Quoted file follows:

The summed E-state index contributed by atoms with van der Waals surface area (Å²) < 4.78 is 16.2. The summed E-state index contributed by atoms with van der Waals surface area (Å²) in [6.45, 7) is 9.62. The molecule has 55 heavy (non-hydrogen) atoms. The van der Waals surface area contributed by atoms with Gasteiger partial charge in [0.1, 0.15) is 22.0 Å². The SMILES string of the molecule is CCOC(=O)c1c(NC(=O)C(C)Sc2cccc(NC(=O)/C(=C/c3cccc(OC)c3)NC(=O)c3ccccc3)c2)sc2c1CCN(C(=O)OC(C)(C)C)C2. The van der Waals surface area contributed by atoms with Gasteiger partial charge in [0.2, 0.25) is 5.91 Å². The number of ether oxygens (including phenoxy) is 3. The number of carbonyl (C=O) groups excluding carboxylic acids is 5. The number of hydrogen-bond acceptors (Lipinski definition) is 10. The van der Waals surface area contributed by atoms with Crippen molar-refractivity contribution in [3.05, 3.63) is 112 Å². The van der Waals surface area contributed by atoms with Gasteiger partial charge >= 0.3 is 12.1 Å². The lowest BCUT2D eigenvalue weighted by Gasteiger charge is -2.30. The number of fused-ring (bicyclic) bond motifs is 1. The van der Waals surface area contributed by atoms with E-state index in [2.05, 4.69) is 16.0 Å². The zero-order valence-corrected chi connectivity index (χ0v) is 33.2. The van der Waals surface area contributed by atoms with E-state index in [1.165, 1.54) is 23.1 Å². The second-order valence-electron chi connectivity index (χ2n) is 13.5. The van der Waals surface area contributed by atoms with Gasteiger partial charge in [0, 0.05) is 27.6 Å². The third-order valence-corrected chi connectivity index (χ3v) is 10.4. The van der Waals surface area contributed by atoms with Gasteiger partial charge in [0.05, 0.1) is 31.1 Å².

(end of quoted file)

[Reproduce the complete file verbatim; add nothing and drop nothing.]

The summed E-state index contributed by atoms with van der Waals surface area (Å²) < 4.78 is 16.2. The summed E-state index contributed by atoms with van der Waals surface area (Å²) in [6.45, 7) is 9.62. The molecule has 55 heavy (non-hydrogen) atoms. The van der Waals surface area contributed by atoms with Gasteiger partial charge in [0.1, 0.15) is 22.0 Å². The SMILES string of the molecule is CCOC(=O)c1c(NC(=O)C(C)Sc2cccc(NC(=O)/C(=C/c3cccc(OC)c3)NC(=O)c3ccccc3)c2)sc2c1CCN(C(=O)OC(C)(C)C)C2. The van der Waals surface area contributed by atoms with Gasteiger partial charge in [0.2, 0.25) is 5.91 Å². The number of ether oxygens (including phenoxy) is 3. The number of carbonyl (C=O) groups excluding carboxylic acids is 5. The number of hydrogen-bond acceptors (Lipinski definition) is 10. The van der Waals surface area contributed by atoms with Crippen molar-refractivity contribution in [3.05, 3.63) is 112 Å². The van der Waals surface area contributed by atoms with Gasteiger partial charge >= 0.3 is 12.1 Å². The lowest BCUT2D eigenvalue weighted by Gasteiger charge is -2.30. The number of fused-ring (bicyclic) bond motifs is 1. The van der Waals surface area contributed by atoms with E-state index in [2.05, 4.69) is 16.0 Å². The zero-order valence-corrected chi connectivity index (χ0v) is 33.2. The van der Waals surface area contributed by atoms with E-state index in [1.165, 1.54) is 23.1 Å². The second-order valence-electron chi connectivity index (χ2n) is 13.5. The van der Waals surface area contributed by atoms with Gasteiger partial charge in [0, 0.05) is 27.6 Å². The third-order valence-corrected chi connectivity index (χ3v) is 10.4. The van der Waals surface area contributed by atoms with Gasteiger partial charge in [0.05, 0.1) is 31.1 Å².